Microsoft proposes investing nearly $700 million for the expansion of its data center in West Des Moines, Iowa.(Photo: Reuters)
Microsoft (NASDAQ:MSFT) has proposed to invest nearly $700 million to expand its data center in West Des Moines, the Iowa Economic Development Authority Board said in a statement, adding that it approved $20 million in tax-credit incentives for the Redmond, Wash.-based software giant.
According to the Board statement, the total amount of Microsoft’s investment will be $677.6 million, which will be used to expand the company’s existing data center that lies about seven miles west of Des Moines.
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Microsoft’s general manager of Data Center Services, Christian Belady, said that the goal is to support “the growing demand for Microsoft’s cloud services,” AllThingsD reported.
Belady said that the new project, called Project Mountain, will support products such as XBox Live and Office 365, as well as the growing demand for Microsoft’s cloud services. The expansion is expected to create 29 new jobs, the development board statement said.
Microsoft began investing in the West Des Moines data center in 2009, and it currently owns 40 acres in the western suburbs, Des Moines Register reported.
“This shows their commitment to not only West Des Moines but to central Iowa and the state of Iowa,” said Clyde Evans, who leads the city’s economic development efforts. “Competition out there is tough but I think certainly the state has some very attractive incentives that make us very competitive out there and the city certainly tries to do as much as we can without giving up the store.”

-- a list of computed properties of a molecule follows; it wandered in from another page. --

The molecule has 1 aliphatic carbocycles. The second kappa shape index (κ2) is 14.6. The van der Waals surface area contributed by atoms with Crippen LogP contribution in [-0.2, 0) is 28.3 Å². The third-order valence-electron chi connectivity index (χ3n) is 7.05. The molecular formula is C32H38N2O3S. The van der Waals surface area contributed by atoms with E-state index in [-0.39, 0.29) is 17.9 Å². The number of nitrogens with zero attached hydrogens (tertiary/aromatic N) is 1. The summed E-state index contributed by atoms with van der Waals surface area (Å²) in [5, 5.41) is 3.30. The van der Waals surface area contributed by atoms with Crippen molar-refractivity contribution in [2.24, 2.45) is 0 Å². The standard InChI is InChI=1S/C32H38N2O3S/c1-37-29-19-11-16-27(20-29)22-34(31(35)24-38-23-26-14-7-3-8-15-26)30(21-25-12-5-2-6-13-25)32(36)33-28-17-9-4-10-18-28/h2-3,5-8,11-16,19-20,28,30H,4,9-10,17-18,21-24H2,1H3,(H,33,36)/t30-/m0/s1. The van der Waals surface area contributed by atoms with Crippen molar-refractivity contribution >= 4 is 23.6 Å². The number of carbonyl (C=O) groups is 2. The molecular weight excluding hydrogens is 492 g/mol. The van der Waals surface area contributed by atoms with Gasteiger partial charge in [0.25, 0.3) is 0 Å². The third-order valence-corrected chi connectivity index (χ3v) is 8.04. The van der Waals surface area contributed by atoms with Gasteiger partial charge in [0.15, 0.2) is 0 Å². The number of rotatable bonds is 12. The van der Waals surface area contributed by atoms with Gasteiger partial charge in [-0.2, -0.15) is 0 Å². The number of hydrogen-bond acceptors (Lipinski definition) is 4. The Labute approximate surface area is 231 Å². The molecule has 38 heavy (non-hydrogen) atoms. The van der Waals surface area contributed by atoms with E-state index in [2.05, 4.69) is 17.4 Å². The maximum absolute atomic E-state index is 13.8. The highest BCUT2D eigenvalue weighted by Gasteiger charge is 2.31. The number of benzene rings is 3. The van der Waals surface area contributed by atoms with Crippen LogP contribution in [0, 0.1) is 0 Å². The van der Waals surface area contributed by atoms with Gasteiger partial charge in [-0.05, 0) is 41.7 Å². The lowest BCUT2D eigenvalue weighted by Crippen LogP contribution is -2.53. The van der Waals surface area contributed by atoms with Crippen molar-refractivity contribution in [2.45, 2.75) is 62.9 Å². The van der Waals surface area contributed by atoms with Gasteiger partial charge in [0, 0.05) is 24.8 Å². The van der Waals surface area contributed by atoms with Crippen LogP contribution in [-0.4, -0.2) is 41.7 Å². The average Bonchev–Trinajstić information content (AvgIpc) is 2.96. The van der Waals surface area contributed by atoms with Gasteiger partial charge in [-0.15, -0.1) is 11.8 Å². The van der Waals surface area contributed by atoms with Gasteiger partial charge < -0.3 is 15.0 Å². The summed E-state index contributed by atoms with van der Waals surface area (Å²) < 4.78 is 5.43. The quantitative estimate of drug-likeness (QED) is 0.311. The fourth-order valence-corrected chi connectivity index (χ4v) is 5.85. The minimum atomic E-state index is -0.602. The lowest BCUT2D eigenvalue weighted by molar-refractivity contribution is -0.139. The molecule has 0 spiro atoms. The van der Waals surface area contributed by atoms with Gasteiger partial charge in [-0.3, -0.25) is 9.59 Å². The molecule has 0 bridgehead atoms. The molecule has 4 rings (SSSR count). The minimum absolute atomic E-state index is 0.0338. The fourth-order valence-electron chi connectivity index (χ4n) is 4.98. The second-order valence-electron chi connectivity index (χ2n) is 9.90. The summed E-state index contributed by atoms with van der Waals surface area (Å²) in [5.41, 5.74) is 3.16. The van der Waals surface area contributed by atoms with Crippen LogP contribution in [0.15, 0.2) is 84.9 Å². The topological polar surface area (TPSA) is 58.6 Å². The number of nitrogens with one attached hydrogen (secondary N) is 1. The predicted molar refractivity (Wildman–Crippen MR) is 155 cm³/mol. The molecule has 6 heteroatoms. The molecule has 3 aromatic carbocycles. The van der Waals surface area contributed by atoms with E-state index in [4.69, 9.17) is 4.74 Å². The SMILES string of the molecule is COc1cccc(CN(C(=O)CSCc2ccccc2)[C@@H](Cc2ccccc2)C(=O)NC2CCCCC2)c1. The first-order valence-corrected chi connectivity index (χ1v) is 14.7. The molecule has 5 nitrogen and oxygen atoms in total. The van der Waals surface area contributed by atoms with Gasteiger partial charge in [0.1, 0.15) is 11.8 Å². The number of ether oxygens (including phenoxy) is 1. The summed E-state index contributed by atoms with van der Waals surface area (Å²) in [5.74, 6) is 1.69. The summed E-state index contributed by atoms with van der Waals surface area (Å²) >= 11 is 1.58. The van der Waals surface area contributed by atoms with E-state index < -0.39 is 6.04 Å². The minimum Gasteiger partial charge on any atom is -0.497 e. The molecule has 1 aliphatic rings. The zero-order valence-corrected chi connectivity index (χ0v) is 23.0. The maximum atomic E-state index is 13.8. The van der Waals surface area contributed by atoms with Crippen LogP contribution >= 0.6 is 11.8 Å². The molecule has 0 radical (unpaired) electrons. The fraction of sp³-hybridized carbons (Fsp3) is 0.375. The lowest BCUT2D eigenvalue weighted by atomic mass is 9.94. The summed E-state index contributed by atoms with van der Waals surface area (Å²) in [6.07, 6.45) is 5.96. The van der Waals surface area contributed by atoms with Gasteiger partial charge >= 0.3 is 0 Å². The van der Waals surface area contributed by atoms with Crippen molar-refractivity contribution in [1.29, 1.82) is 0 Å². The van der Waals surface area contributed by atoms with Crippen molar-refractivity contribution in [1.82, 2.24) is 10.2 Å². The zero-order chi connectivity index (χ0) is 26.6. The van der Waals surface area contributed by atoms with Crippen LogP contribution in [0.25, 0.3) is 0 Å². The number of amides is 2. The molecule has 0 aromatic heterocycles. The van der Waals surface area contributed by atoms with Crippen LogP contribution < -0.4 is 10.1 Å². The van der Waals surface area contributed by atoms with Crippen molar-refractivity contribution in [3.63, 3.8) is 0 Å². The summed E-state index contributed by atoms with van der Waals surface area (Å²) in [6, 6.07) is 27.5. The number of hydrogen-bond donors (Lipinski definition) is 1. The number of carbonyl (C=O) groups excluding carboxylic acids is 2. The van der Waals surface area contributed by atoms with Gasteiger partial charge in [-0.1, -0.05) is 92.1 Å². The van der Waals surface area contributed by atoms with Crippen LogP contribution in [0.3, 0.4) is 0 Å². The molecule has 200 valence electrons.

With the latest investment plan, Microsoft has joined other tech giants who have chosen Iowa as the site for their data-center ambitions.
In April, Facebook (NASDAQ:FB) announced that it would invest $299.5 million to build a data center in Altoona, Iowa. Google (NASDAQ:GOOG) also said recently that it would expand its data center operations in Council Bluffs, Iowa. The company announced that it would spend as much as $400 million, bringing its total investment in the area to $1.5 billion.
“We’re seeing a lot of interest in this space. There may be more projects to come,” said Debi Durham, the state’s economic development director, adding that Iowa is attracting such projects as energy is reliable and low-priced, while its incentives for data center development are aggressive.
“We’ve created a business culture that fosters this development,” Durham added.
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